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From Plaid to Figma, here are the startups that are likely — or definitely — not having IPOs this year

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Last year’s investor dreams of a strong 2024 IPO pipeline have faded, if not fully disappeared, as we approach the halfway point of the year.

2024 delivered four venture-backed tech IPOs, Reddit, Astera Labs, Ibotta and Rubrik, in March and April, which made it seem like this year could spur the momentum investors had hoped for in 2023. But secondary investors and IPO lawyers recently told TechCrunch that despite these four successes, macro conditions like the upcoming presidential election and elevated interest rates, means the IPO market won’t fully reopen until 2025.

This year is still on track to be better than 2023, and we’ll likely see a few more public filings throughout the year Companies including Klarna and Shein have engaged with bankers and seem close the line, but their IPO timelines are still murky.

For the most part, it may be easier to decipher who isn’t going public this year rather than who is. Some CEOs of late-stage startups have directly stated they won’t IPO in 2024 while other companies have made financial moves that imply a public listing isn’t imminent. Here are some of the venture-backed tech companies we don’t expect to hit the public market this year.

  • Plaid’s CEO Zach Perret said the B2B fintech had no plans to IPO in 2024 at an Axios event in March. This echos what TechCrunch’s own Mary Ann Azevedo reported last October after the company hired a new CFO. Plaid was valued at $13.4 billion in 2021, its most recent valuation.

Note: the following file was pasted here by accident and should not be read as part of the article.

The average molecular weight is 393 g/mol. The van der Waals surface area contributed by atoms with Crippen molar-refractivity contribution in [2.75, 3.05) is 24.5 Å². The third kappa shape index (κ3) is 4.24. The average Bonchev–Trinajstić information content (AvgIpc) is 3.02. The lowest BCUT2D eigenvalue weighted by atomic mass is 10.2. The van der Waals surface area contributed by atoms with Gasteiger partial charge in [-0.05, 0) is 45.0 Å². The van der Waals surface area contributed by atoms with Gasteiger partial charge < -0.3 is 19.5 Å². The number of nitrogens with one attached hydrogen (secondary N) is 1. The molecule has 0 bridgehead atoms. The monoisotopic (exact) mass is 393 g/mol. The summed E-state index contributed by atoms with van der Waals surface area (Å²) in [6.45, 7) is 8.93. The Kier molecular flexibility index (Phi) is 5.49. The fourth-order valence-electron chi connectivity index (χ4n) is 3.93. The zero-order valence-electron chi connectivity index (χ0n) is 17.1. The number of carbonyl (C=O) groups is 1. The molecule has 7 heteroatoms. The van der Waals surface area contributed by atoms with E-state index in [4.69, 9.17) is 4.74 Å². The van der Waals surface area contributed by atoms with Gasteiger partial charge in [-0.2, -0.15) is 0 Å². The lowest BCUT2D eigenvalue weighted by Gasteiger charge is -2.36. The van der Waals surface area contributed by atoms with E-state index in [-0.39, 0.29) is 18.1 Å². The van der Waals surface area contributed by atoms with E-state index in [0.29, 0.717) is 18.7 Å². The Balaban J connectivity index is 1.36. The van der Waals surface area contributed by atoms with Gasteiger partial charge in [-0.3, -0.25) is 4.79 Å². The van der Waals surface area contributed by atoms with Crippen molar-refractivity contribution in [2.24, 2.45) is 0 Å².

• While design unicorn Figma hasn’t directly said it won’t IPO this year, its actions point in that direction. In May, the company held a tender offer to allow existing investors and employees to sell their Figma shares, if they please, on the secondary market. This type of liquidity event does not generally come right before the larger liquidity event of an IPO. The tender offer did value the startup at $12.5 billion which is lower than the $20 billion Adobe was willing to pay, but also higher than the last primary round valuation Figma received, $10 billion.
  • Stripe also held a tender offer for its current and former employees earlier this year. In February, the fintech unicorn announced a secondary sale that valued the company at a whopping $65 billion valuation. While this is lower than the $95 billion valuation the company garnered in 2021, the company is building its valuation back up. This is a sign that Stripe will likely look to build that valuation back up a bit more before hitting the public market.
  • AI cloud platform Databricks isn’t likely on the docket for 2024 either — perhaps to the dismay of the VC investors who last year predicted it as the first company to go public. The company raised a fresh $500 million in capital last fall in a Series I round that valued the startup at $43 billion. While companies don’t generally raise funding right before a public listing — that is part of the IPO process after all — the investors they did raise from this round from were crossover investors like T.Rowe Price. Those are not the kind of investors that tend to object to IPOs when market conditions improve are in good shape to be one of the first listings of 2025, if they choose.
  • Canva isn’t likely to go public until at least next year and the design startup may very well likely wait until 2026. Co-founder Cliff Obrecht, the husband of Canva CEO Melanie Perkins told Startup Daily, an Australian and New Zealand tech publication, in March that an IPO would be at least 12 months away, if not some time in 2026. Lucky for U.S. investors though, Obrecht also confirmed that when the startup does look to go public it will do so in the U.S.

TechCrunch is monitoring the late-stage startup and exit markets and will continue to update this article. If you have any tips or callouts to bring to our attention, contact me here: [email protected].



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